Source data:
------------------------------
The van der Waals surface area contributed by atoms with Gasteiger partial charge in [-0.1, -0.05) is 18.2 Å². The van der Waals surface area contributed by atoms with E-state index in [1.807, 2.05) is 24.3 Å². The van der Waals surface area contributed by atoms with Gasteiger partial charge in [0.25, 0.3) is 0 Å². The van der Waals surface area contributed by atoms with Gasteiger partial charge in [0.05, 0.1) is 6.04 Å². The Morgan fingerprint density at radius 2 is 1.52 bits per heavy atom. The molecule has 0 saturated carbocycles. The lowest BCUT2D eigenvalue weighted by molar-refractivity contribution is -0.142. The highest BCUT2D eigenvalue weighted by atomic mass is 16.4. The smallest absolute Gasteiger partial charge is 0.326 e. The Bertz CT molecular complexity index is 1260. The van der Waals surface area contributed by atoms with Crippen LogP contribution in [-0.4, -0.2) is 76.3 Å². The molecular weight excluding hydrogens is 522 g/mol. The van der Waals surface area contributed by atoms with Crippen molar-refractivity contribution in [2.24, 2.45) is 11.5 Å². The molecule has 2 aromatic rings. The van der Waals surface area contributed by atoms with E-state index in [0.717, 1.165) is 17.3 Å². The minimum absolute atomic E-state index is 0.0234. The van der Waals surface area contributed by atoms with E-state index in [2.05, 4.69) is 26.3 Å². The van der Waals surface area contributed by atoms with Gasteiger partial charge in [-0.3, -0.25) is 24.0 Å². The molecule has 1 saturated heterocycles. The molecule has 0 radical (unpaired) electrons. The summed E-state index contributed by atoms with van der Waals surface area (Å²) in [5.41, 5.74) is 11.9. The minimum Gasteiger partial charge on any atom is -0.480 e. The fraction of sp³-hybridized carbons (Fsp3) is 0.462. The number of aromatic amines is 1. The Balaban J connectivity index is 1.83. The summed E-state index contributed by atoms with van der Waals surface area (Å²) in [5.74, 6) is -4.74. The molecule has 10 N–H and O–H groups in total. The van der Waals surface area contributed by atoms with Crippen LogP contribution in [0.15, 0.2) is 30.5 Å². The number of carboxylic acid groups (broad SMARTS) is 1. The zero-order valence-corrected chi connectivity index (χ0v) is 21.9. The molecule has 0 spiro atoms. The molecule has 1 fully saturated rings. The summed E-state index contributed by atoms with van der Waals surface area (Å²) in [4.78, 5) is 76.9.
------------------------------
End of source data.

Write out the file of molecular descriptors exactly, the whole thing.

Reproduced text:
The van der Waals surface area contributed by atoms with Gasteiger partial charge in [-0.1, -0.05) is 18.2 Å². The van der Waals surface area contributed by atoms with E-state index in [1.807, 2.05) is 24.3 Å². The van der Waals surface area contributed by atoms with Gasteiger partial charge in [0.25, 0.3) is 0 Å². The van der Waals surface area contributed by atoms with Gasteiger partial charge in [0.05, 0.1) is 6.04 Å². The Morgan fingerprint density at radius 2 is 1.52 bits per heavy atom. The molecule has 0 saturated carbocycles. The lowest BCUT2D eigenvalue weighted by molar-refractivity contribution is -0.142. The highest BCUT2D eigenvalue weighted by atomic mass is 16.4. The smallest absolute Gasteiger partial charge is 0.326 e. The Bertz CT molecular complexity index is 1260. The van der Waals surface area contributed by atoms with Crippen LogP contribution in [-0.4, -0.2) is 76.3 Å². The molecular weight excluding hydrogens is 522 g/mol. The van der Waals surface area contributed by atoms with Crippen molar-refractivity contribution in [2.24, 2.45) is 11.5 Å². The molecule has 2 aromatic rings. The van der Waals surface area contributed by atoms with E-state index in [0.717, 1.165) is 17.3 Å². The minimum absolute atomic E-state index is 0.0234. The van der Waals surface area contributed by atoms with E-state index in [2.05, 4.69) is 26.3 Å². The van der Waals surface area contributed by atoms with Gasteiger partial charge in [-0.3, -0.25) is 24.0 Å². The molecule has 1 saturated heterocycles. The molecule has 0 radical (unpaired) electrons. The summed E-state index contributed by atoms with van der Waals surface area (Å²) in [5.41, 5.74) is 11.9. The minimum Gasteiger partial charge on any atom is -0.480 e. The fraction of sp³-hybridized carbons (Fsp3) is 0.462. The number of aromatic amines is 1. The Balaban J connectivity index is 1.83. The summed E-state index contributed by atoms with van der Waals surface area (Å²) in [5.74, 6) is -4.74. The molecule has 10 N–H and O–H groups in total. The van der Waals surface area contributed by atoms with Crippen LogP contribution in [0.15, 0.2) is 30.5 Å². The number of carboxylic acid groups (broad SMARTS) is 1. The zero-order valence-corrected chi connectivity index (χ0v) is 21.9. The molecule has 0 spiro atoms. The molecule has 1 fully saturated rings. The summed E-state index contributed by atoms with van der Waals surface area (Å²) in [4.78, 5) is 76.9.